How Balangiga bells were given back to PH

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Metro Manila (CNN Philippines, December 6) — The Balangiga bells, taken by U.S. troops in 1901 from a church in Eastern Samar, are returning to the Philippines next week, but it took a lot of effort from top-level officials and the lobbying of American veterans to get it back.

Philippine Ambassador to the U.S. Babe Romualdez told CNN Philippines' The Source on Thursday that President Rodrigo Duterte personally told U.S. Defense Secretary James Mattis to return the bells to the country during the Association of Southeast Asian Nations Plus meeting in Clark, Pampanga in October 2017.

"That was one of the first points that he told Secretary Mattis, at that time, that we would want to see those bells back in the Philippines. And Secretary Mattis very clearly said that we would do everything we can to return those bells," Romualdez said.

 

Romualdez said Mattis was at the forefront of the process of returning the bells to the Philippines, which became possible after a 1998 U.S. law barring the return of war articles expired in September 2017.

The Filipino diplomat said they had to wait for 90 days after the law expired to allow any appeal to be made against the return of the bells. "In November 9, which was the expiration of the 90-day period, we knew then. We started the ball rolling," he said.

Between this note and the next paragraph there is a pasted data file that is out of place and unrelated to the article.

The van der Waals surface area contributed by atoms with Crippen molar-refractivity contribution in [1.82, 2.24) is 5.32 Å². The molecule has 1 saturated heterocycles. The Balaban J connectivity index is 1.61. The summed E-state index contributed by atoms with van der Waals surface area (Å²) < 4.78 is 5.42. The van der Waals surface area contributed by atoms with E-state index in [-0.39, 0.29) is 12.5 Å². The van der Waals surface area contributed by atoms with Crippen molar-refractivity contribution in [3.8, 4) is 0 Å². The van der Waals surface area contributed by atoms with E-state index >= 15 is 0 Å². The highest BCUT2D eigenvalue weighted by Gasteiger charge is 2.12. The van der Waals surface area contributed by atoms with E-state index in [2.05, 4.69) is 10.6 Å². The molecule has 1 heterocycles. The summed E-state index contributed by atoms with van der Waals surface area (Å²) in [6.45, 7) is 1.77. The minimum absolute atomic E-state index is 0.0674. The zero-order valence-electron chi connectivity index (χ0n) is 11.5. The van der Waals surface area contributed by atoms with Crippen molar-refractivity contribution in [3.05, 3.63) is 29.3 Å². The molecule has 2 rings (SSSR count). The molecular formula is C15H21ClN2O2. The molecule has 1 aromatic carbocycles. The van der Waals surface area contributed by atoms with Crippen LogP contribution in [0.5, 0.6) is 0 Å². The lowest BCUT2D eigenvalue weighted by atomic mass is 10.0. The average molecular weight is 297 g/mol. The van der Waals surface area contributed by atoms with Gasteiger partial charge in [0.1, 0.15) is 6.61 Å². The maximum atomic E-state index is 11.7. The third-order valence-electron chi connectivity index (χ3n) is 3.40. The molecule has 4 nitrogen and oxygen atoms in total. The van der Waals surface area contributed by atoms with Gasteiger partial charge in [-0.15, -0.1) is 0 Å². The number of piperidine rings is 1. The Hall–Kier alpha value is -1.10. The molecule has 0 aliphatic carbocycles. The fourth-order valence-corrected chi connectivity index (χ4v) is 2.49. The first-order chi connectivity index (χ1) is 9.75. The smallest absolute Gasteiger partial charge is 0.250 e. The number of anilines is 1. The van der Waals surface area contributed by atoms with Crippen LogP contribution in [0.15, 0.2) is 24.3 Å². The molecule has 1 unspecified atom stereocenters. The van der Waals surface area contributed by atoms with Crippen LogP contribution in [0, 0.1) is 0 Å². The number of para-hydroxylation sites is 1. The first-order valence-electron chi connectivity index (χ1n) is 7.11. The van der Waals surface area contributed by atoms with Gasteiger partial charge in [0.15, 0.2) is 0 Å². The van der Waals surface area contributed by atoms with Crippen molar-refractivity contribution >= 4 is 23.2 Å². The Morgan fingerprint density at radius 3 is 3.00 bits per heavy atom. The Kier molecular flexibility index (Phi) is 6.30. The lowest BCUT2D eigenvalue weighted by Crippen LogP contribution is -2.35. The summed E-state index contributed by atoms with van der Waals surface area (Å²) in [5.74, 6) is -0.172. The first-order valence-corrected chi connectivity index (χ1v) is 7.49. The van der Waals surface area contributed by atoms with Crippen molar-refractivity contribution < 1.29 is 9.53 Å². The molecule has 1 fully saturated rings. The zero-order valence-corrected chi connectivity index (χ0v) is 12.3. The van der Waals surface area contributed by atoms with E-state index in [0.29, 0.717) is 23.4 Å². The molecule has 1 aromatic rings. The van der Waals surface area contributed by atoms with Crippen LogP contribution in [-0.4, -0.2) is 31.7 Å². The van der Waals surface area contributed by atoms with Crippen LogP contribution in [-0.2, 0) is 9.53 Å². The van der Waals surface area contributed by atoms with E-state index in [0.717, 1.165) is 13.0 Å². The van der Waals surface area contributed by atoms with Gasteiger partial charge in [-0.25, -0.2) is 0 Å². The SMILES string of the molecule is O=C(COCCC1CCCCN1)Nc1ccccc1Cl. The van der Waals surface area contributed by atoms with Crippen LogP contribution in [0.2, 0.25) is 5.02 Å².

Henry Howard, Dennis Wright and Brian Buzzell of the U.S.-Philippines Society were also instrumental in the return of the Balangiga bells as they lobbied U.S. lawmakers to remove the legal barriers against it, Romualdez said.

Respect for PH

He said the return of the bells by the U.S. is the "right thing to do."

The three Balangiga bells would return to the country on December 11 at the Villamor Airbase at around 10:30 a.m. and 11:00 a.m. from Okinawa, Japan. Romualdez said a solemn ceremony would be held, where Duterte and U.S. Defense Assistant Secretary Joseph Felter are expected to attend.

 

He added that Defense Secretary Delfin Lorenzana plans to put the bells on display for public viewing before these are returned to the Balangiga Church.

"I think this is very historical and very important for both countries to put closure to it. But more importantly, I think, this is a symbol of the kind of respect, the mutual respect, for our sovereignty as a nation that is being given to us by the United States," Romualdez said.

Historians say that one of the bells was used to signal an attack of Filipinos against American troops which killed 48 American soldiers. In retaliation, Americans destroyed the Eastern Samar town and killed thousands of Filipino soldiers and civilians in one of the bloodiest chapters of the Filipino-American War.

The bells were then seized by the Americans as war booty.

Romualdez said the bells were not even given attention-at one point they were stored in the basement of a building set for demolition in a U.S. air base-until historian Fr. Horacio dela Costa pointed out in 1957 its historical significance.

The Philippines has tried several times to get the U.S. to return the bells, but to no avail.

Duterte first brought up the seized bells in a 2016 speech, and later called for its return in his 2017 State of the Nation Address.

Foreign Affairs Secretary Teddyboy Locsin said in a tweet that Duterte did not want to visit the U.S. until the bells are returned. With the bells' impending journey back to the Philippines, Romualdez said the President could very well pay a visit to the U.S.